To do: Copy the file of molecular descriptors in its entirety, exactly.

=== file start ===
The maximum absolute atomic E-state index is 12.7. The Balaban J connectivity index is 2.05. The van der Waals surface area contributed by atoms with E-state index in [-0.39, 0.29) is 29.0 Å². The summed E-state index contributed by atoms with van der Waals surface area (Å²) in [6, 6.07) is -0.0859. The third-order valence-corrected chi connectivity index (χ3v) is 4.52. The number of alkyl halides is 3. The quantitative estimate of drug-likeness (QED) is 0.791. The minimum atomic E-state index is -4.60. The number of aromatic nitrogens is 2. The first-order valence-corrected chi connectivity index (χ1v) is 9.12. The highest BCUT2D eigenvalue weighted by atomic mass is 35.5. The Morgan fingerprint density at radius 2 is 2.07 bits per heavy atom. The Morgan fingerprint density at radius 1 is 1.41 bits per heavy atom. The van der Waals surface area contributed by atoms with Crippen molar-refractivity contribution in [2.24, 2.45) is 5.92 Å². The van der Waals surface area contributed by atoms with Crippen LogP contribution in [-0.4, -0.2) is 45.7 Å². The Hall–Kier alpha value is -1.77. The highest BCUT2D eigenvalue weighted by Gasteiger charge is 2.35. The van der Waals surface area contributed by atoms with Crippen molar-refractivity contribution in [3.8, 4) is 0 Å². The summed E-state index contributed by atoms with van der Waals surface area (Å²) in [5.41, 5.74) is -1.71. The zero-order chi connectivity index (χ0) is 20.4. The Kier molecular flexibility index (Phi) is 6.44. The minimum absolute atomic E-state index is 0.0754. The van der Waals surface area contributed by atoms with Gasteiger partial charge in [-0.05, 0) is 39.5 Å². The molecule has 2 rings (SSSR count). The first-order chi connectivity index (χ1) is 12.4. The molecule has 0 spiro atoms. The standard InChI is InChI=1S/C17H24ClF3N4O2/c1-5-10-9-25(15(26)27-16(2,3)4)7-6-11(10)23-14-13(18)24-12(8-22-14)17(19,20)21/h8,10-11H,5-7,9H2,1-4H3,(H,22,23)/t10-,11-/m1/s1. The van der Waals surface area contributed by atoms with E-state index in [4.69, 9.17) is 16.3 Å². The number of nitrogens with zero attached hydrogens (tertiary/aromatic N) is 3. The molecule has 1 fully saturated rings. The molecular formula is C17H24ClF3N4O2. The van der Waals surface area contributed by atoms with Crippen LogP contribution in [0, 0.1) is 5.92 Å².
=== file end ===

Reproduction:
The maximum absolute atomic E-state index is 12.7. The Balaban J connectivity index is 2.05. The van der Waals surface area contributed by atoms with E-state index in [-0.39, 0.29) is 29.0 Å². The summed E-state index contributed by atoms with van der Waals surface area (Å²) in [6, 6.07) is -0.0859. The third-order valence-corrected chi connectivity index (χ3v) is 4.52. The number of alkyl halides is 3. The quantitative estimate of drug-likeness (QED) is 0.791. The minimum atomic E-state index is -4.60. The number of aromatic nitrogens is 2. The first-order valence-corrected chi connectivity index (χ1v) is 9.12. The highest BCUT2D eigenvalue weighted by atomic mass is 35.5. The Morgan fingerprint density at radius 2 is 2.07 bits per heavy atom. The Morgan fingerprint density at radius 1 is 1.41 bits per heavy atom. The van der Waals surface area contributed by atoms with Crippen molar-refractivity contribution in [2.24, 2.45) is 5.92 Å². The van der Waals surface area contributed by atoms with Crippen LogP contribution in [-0.4, -0.2) is 45.7 Å². The Hall–Kier alpha value is -1.77. The highest BCUT2D eigenvalue weighted by Gasteiger charge is 2.35. The van der Waals surface area contributed by atoms with Crippen molar-refractivity contribution in [3.8, 4) is 0 Å². The summed E-state index contributed by atoms with van der Waals surface area (Å²) in [5.41, 5.74) is -1.71. The zero-order chi connectivity index (χ0) is 20.4. The Kier molecular flexibility index (Phi) is 6.44. The minimum absolute atomic E-state index is 0.0754. The van der Waals surface area contributed by atoms with Gasteiger partial charge in [-0.05, 0) is 39.5 Å². The molecule has 2 rings (SSSR count). The first-order chi connectivity index (χ1) is 12.4. The molecule has 0 spiro atoms. The standard InChI is InChI=1S/C17H24ClF3N4O2/c1-5-10-9-25(15(26)27-16(2,3)4)7-6-11(10)23-14-13(18)24-12(8-22-14)17(19,20)21/h8,10-11H,5-7,9H2,1-4H3,(H,22,23)/t10-,11-/m1/s1. The van der Waals surface area contributed by atoms with E-state index in [4.69, 9.17) is 16.3 Å². The number of nitrogens with zero attached hydrogens (tertiary/aromatic N) is 3. The molecule has 1 fully saturated rings. The molecular formula is C17H24ClF3N4O2. The van der Waals surface area contributed by atoms with Crippen LogP contribution in [0, 0.1) is 5.92 Å².